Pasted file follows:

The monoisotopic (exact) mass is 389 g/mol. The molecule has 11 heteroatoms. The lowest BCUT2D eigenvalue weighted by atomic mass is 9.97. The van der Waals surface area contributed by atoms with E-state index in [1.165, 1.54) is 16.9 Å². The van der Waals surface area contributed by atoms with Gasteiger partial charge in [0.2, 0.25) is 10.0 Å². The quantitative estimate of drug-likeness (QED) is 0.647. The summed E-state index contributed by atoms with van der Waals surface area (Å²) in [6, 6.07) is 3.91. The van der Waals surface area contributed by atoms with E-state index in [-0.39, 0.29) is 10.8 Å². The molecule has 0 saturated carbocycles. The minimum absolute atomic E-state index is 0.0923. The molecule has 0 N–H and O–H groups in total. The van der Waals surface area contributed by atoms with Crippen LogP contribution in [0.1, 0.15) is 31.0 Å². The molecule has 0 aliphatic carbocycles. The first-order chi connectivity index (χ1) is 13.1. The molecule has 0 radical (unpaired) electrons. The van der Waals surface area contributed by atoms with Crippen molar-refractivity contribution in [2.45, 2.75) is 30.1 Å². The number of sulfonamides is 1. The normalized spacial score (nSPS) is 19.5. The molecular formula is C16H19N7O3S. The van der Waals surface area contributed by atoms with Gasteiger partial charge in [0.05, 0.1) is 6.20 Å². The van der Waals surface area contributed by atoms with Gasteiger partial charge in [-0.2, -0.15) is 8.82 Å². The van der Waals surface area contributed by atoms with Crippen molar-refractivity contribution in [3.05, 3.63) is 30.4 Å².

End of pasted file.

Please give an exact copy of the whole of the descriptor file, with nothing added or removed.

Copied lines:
The monoisotopic (exact) mass is 389 g/mol. The molecule has 11 heteroatoms. The lowest BCUT2D eigenvalue weighted by atomic mass is 9.97. The van der Waals surface area contributed by atoms with E-state index in [1.165, 1.54) is 16.9 Å². The van der Waals surface area contributed by atoms with Gasteiger partial charge in [0.2, 0.25) is 10.0 Å². The quantitative estimate of drug-likeness (QED) is 0.647. The summed E-state index contributed by atoms with van der Waals surface area (Å²) in [6, 6.07) is 3.91. The van der Waals surface area contributed by atoms with E-state index in [-0.39, 0.29) is 10.8 Å². The molecule has 0 saturated carbocycles. The minimum absolute atomic E-state index is 0.0923. The molecule has 0 N–H and O–H groups in total. The van der Waals surface area contributed by atoms with Crippen LogP contribution in [0.1, 0.15) is 31.0 Å². The molecule has 0 aliphatic carbocycles. The first-order chi connectivity index (χ1) is 13.1. The molecule has 0 radical (unpaired) electrons. The van der Waals surface area contributed by atoms with Crippen molar-refractivity contribution in [2.45, 2.75) is 30.1 Å². The number of sulfonamides is 1. The normalized spacial score (nSPS) is 19.5. The molecular formula is C16H19N7O3S. The van der Waals surface area contributed by atoms with Gasteiger partial charge in [0.05, 0.1) is 6.20 Å². The van der Waals surface area contributed by atoms with Gasteiger partial charge in [-0.2, -0.15) is 8.82 Å². The van der Waals surface area contributed by atoms with Crippen molar-refractivity contribution in [3.05, 3.63) is 30.4 Å².